Madrid: The Second Time Around

Authored by:
Jessica R.

 

Coming to Madrid as an auxiliar de conversacion has been an interesting mix of the familiar and the new for me, and that’s been a little disorienting. I was lucky enough to study abroad in Madrid in 2017, and was fairly certain that coming back to the city would be easy and the culture shock would be minimal. 

However; it turns out two years is just long enough to forget a few key details, from tiny details to the mindset and culture itself. I think assuming I knew what I was walking into actually made the transition more challenging. 

My first reminder I don’t know everything was a simple metro ride. The train came to my stop, I stood by the doors to get off, and being completely jet-lagged, I didn’t notice they weren’t opening until the train was moving again. Here, the doors only open when a button is pressed, so they’re not opening and letting out air-conditioning when no one is getting off. I knew that at some point, but it definitely wasn’t something I remembered two years later. 

Speaking of air conditioning, I’m also remembering that it isn’t really used here. I think Spaniards are just immune to the heat, since they seem unbothered when houses, restaurants, bars and stores hover around 90 degrees. I, on the other hand, am from the USA, the land of restaurants and shops air-conditioned to the point of refrigeration during the summer. I like it that way. But, with the help of a fan and a giant window I’ve been making do.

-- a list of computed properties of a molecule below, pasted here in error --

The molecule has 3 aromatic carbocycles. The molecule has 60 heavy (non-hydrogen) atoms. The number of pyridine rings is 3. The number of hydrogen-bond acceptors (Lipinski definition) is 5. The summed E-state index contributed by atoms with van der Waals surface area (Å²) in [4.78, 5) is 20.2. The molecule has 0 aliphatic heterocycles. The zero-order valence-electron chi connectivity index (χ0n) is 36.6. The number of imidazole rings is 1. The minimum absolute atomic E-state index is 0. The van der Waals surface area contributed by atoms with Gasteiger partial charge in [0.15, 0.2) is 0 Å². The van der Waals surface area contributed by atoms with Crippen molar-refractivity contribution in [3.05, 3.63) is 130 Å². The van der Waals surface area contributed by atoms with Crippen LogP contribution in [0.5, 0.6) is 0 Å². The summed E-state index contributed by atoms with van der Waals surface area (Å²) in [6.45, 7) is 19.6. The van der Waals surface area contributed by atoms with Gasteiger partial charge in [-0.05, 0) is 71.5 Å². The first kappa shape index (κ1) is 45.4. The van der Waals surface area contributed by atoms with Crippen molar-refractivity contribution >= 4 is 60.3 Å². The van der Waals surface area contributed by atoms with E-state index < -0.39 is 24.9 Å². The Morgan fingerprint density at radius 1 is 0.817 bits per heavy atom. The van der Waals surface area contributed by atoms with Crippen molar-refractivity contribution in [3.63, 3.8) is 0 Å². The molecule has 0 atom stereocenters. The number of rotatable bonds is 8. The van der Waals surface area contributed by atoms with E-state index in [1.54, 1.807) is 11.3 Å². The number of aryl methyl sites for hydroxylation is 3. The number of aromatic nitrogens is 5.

Another thing I’d forgotten was how laid back the culture is, and all that comes with that. I’m used to responding to emails within an hour or two, so being expected to wait multiple days has reminded me that patience is not my strong suit. Reintroducing the phrase “no pase nada” to my vocabulary has been almost therapeutic, but it’s also been a challenge. 

Finally, if I’ve learned anything in the past week it has to be that speaking a language is not like riding a bike. The more I use my Spanish the more I remember, but I’m staggered by how much I’ve forgotten in just a few short years. Thankfully, between living with a host family and having almost all Spanish coworkers I’m going to be forced to get my act together pretty quickly, but its still hard to feel like I took such a huge step back in a relatively short time. 

I’m getting myself into the swing of things here in Spain, but it’s definitely not the seamless transition I thought it would be. Of course, if I really wanted seamless and easy I would have stayed in the USA. 

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